South China Morning Post
Wednesday, April 12, 2006

Anger and accolades for Timor exposé
Clarence Tsui

Minutes after James Leong and Lynn Lee arrived in
Jakarta to present their documentary on East Timor,
Passabe, at a film festival, they were told it had
been struck off the programme.

Given the subject, it is easy to understand why the
Indonesian authorities were concerned.

The documentary focuses on the hearings of East
Timor’s Commission for Reception, Truth and
Reconciliation concerning Passabe, a hamlet in the
Oecussi enclave where residents – many of whom were
members of the local pro-Indonesia militia – killed 74
men from neighbouring pro-independence villages after
East Timor voted to become independent in September

The hearings, sponsored by the United Nations to heal
the country’s wounds after the period of instability
at the end of the 1990s, were never intended to punish
the perpetratrors of the serious crimes such as murder
or rape, say the filmmakers, who were invited by the
UN to cover the proceedings.

The hearings turned “quite explosive” when a villager
confessed to killing a man.

Passabe chronicles the horrors, featuring chilling
testimonies from both the perpetrators and the
victims. The filmmakers were taken to the killing
fields where the villagers were allegedly tortured and
massacred. But the film also attempts to illustrate
the uncertain future for the country. Lee says its
problems have dropped “off the radar” as the world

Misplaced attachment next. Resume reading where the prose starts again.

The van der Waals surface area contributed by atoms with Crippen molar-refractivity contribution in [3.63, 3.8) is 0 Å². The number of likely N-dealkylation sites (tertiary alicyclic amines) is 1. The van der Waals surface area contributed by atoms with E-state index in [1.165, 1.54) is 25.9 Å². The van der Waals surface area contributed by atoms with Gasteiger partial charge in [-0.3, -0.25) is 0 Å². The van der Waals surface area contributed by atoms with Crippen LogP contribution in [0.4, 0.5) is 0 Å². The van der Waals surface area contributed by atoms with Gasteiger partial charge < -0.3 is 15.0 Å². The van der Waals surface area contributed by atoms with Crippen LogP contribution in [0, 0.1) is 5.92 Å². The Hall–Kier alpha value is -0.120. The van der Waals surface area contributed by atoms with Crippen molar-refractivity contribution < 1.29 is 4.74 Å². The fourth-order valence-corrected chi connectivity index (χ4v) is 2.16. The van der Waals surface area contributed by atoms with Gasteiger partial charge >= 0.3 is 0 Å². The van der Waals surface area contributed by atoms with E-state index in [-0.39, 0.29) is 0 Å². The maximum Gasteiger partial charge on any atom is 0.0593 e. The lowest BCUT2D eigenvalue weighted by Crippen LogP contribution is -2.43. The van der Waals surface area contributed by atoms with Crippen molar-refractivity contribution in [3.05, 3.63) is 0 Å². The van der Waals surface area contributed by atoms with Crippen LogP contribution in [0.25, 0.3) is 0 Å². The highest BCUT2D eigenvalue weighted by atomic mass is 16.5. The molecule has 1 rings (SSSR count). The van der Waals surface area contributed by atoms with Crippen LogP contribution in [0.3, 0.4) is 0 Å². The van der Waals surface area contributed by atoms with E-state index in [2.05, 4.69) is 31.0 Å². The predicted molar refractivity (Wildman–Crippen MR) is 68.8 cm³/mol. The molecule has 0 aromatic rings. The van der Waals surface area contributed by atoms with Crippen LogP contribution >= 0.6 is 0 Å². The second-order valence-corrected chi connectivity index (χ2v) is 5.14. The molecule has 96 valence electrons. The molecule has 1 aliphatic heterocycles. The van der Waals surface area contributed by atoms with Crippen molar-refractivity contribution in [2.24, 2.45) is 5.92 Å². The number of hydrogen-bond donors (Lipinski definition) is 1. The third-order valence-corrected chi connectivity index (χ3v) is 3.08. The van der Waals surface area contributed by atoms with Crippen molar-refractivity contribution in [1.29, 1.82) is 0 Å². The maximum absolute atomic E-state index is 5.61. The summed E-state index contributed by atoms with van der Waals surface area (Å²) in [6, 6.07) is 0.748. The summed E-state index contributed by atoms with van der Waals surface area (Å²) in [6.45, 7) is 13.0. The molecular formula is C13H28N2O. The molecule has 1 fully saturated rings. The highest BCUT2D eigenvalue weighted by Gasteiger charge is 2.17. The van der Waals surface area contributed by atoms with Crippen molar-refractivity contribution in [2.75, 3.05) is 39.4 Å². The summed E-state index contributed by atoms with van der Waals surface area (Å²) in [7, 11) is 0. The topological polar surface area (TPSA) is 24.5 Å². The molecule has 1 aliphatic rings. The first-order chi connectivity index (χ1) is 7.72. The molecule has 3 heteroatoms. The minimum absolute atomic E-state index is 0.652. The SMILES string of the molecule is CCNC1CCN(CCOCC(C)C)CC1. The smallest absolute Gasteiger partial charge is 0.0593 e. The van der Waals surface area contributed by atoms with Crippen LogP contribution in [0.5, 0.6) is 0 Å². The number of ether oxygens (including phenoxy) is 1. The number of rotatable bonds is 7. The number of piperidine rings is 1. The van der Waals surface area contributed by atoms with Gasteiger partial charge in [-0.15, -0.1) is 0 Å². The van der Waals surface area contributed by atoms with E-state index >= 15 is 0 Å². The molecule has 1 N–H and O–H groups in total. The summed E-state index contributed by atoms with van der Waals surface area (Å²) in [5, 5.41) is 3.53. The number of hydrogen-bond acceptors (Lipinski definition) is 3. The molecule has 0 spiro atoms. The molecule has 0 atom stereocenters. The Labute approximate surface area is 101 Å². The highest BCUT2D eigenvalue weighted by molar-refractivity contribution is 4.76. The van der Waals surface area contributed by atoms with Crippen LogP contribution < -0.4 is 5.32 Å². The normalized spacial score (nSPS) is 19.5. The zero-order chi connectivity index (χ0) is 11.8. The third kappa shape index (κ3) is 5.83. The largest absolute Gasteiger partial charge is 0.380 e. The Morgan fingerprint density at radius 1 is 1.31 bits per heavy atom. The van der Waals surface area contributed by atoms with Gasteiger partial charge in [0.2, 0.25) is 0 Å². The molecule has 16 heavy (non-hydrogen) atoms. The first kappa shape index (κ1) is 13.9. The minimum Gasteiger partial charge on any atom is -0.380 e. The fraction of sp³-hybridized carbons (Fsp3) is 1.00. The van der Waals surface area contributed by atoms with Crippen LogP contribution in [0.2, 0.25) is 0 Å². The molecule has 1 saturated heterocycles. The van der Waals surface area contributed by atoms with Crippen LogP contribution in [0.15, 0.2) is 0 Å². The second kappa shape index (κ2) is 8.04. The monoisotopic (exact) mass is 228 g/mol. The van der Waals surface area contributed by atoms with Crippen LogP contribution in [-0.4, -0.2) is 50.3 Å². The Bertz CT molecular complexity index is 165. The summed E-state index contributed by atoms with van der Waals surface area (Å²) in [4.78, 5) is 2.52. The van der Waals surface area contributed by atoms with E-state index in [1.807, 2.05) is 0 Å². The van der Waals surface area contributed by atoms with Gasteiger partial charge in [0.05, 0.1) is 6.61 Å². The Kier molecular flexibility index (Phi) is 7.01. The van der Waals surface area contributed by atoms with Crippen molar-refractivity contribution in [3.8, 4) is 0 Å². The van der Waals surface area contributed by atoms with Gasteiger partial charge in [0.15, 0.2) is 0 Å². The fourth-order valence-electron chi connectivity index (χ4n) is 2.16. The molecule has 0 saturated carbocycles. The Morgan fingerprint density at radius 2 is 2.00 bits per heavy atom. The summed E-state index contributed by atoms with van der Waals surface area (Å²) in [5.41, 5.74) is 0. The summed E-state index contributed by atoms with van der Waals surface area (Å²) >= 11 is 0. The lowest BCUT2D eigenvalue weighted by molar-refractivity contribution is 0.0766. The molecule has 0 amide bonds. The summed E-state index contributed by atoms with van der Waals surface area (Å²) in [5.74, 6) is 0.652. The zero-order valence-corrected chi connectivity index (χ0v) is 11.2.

zeroes in on the strife in the Middle East.

“Everybody [in the villages] is sick and tired of
fighting, but there is a simmering resentment there,”
says Lee. “There’s a lot of deep sadness because
there’s a sense that justice may never happen.”

This was partly because of the difficulty in getting
hold of many of the militia leaders who escaped to
Indonesian-held West Timor and punish them.

While the film was not allowed to be shown in
Indonesia, it has received glowing reviews at the
festivals where it did run.

When shown in Singapore, Indonesian students were
among those who praised it the most, Leong said. The
Sundance Institute Documentary Fund also backed the
film with a grant.

What excited Leong and Lee, however, was the February
screenings in East Timor. High water levels however,
prevented them from taking the film back to its
subject village, Passabe.

The acclaim the film received has been a relief for
the first-time filmmakers, who have worked in
television production. Lee studied law but went into
media work, while Leong harks from a film-making
family: his father, the British-born director Leong
Po-chih, was part of Hong Kong’s new wave in the late
1970s with output such as Jumping Ash.

Leong Snr – who was listed as post-production
consultant on the film’s credits – had been “generous”
in providing advice, said the son. His father
suggested injecting Passabe with “cinematic” touches,
which helped greatly.

Visuals aside, Passabe works because of Lee and
Leong’s success in getting close to the subject,
including spending almost a year living in the

Passabe is screening on Friday at 3pm, at the Agnes b.
Cinema, Hong Kong Arts Centre.